C. H. Spurgeon
Sermon Notes From Charles Spurgeon
These Notes from Spurgeon, famed for his expository preaching in England at Park St.
and Metropolitan Tabernacle Pulpit, are well worth studying, adapting, and making
your own, for any sound preacher of the Gospel. He is deservedly known
to this day as "the Prince of Preachers," and is arguably the greatest
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219. The Earnest.

That holy Spirit of promise, which is the earnest of our inheritance. - Ephesians 1:13-14.

HEAVEN is ours by inheritance. It is not purchased by merit nor won by strength, but obtained by birthright.

Of this inheritance, we have a foretaste here below; and that foretaste is of the nature of a pledge or earnest, guaranteeing our coming to full possession.

An earnest is of the same nature as the ultimate blessing of which it is an earnest. A pledge is returned, but an earnest is retained as part of the thing promised.

Great enjoyment attends the possession of the earnest of our inheritance when rightly understood


He is not only the pledge, but the foretaste of everlasting bliss.

1. His entrance into the soul brings with it that same life which enters heaven, namely, the eternal life.

2. His abiding in us consecrates us to the same purpose to which we shall be devoted throughout eternity, namely, the service of the Lord our God.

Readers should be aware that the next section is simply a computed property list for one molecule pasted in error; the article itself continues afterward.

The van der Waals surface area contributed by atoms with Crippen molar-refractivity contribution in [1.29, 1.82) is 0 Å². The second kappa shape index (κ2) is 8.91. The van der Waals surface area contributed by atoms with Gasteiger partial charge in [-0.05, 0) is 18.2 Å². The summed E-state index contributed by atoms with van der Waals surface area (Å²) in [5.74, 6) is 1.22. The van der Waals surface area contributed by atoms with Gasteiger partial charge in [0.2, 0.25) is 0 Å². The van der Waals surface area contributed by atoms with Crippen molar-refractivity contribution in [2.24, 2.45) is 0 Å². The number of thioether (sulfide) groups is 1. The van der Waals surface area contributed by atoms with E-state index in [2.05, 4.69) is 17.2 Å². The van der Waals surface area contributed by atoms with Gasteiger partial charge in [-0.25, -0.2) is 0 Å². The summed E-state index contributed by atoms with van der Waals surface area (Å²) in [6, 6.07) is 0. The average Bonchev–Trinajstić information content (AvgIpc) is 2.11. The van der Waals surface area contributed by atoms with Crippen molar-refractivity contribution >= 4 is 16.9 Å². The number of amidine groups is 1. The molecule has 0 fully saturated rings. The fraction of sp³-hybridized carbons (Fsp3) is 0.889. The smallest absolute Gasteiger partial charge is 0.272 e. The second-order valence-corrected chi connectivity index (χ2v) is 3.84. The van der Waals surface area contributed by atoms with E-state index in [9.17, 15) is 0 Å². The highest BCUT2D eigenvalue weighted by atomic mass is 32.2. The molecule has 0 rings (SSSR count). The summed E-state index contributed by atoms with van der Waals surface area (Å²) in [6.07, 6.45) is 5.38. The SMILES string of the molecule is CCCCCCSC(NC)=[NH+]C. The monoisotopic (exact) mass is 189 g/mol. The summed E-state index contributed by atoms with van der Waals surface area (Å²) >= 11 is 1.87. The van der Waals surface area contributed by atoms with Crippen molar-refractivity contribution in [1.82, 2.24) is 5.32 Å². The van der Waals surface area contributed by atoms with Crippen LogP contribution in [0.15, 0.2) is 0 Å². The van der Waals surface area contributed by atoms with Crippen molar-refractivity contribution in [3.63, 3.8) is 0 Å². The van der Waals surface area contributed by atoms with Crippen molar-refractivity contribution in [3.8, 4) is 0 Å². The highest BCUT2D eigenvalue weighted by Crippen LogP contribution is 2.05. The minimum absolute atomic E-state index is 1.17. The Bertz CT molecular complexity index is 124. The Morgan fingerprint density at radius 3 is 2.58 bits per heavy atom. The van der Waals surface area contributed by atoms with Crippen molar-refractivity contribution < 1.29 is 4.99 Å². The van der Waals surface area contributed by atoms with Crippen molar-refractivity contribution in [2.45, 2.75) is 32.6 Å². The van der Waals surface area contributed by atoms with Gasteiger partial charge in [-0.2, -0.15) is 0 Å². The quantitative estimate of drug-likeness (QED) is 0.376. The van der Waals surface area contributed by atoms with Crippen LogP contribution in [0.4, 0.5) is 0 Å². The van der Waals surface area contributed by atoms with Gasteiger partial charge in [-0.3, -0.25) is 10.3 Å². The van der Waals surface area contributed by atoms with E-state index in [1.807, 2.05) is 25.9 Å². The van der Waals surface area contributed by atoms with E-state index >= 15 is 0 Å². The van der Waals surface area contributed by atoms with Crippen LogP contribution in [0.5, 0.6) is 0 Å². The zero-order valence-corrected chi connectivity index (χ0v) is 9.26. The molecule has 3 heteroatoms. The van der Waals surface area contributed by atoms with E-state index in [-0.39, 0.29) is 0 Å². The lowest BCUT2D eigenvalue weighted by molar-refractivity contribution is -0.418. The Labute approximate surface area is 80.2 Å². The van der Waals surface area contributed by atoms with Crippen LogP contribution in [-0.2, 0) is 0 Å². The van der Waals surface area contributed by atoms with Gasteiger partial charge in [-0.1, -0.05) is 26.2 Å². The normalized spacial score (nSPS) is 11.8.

3. His work in us creates that same holiness which is essential to the enjoyment of heaven.

4. His influence over us brings us that same communion with God which we shall enjoy forever in heaven.

5. His being ours is as much as heaven being ours, if not more; for if we possess the God of heaven, we possess heaven and more.

The possession of the Spirit is the dawn of glory.


1. Rest. This is a leading idea of heaven, and we have rest at this moment in Jesus Christ (Heb. 4:3).

2. Delight in service. We serve the Lord with gladness even now.

3. Joy over repenting sinners. This we can now attain.

4. Communion with saints. How sweet even in this imperfect state!

5. Enlarged knowledge of God and of all divine things. Here also we know in part the same things which are known above.

6. Victory over sin, Satan, and the world.

7. Security in Christ Jesus.

8. Nearness to our Beloved.

By these windows, we look into the things which God has prepared for them that love him. "He hath revealed them unto us by his Spirit?"

III. THERE IS A VERY DARK CONTRAST TO THIS BRIGHT THEME. There are "evident tokens of perdition;" pledges of woe.

There are also earnests and foretastes of the eternal state of misery.

Ungodly men may pretty clearly guess what sin will bring them to when it has ripened. Let them learn fromó

1. The fruit of some sins in this life: shame, rags, disease, etc.

2. Their fear of death, alarm at the thought of it.

3. Their frequent unrest and foreboding. "They flee when no man pursueth"; they are "tossed to and fro as the locust?"

4. Disappointments in their companions, mutual quarrels and hates. What will it be to be shut up with such persons for ever?

5. Their distaste for good things, inability to pray, etc., all earnests of the impossibility of their joining saints and angels in heaven.

Oh, to be filled by the Spirit so as to find heaven begun below!

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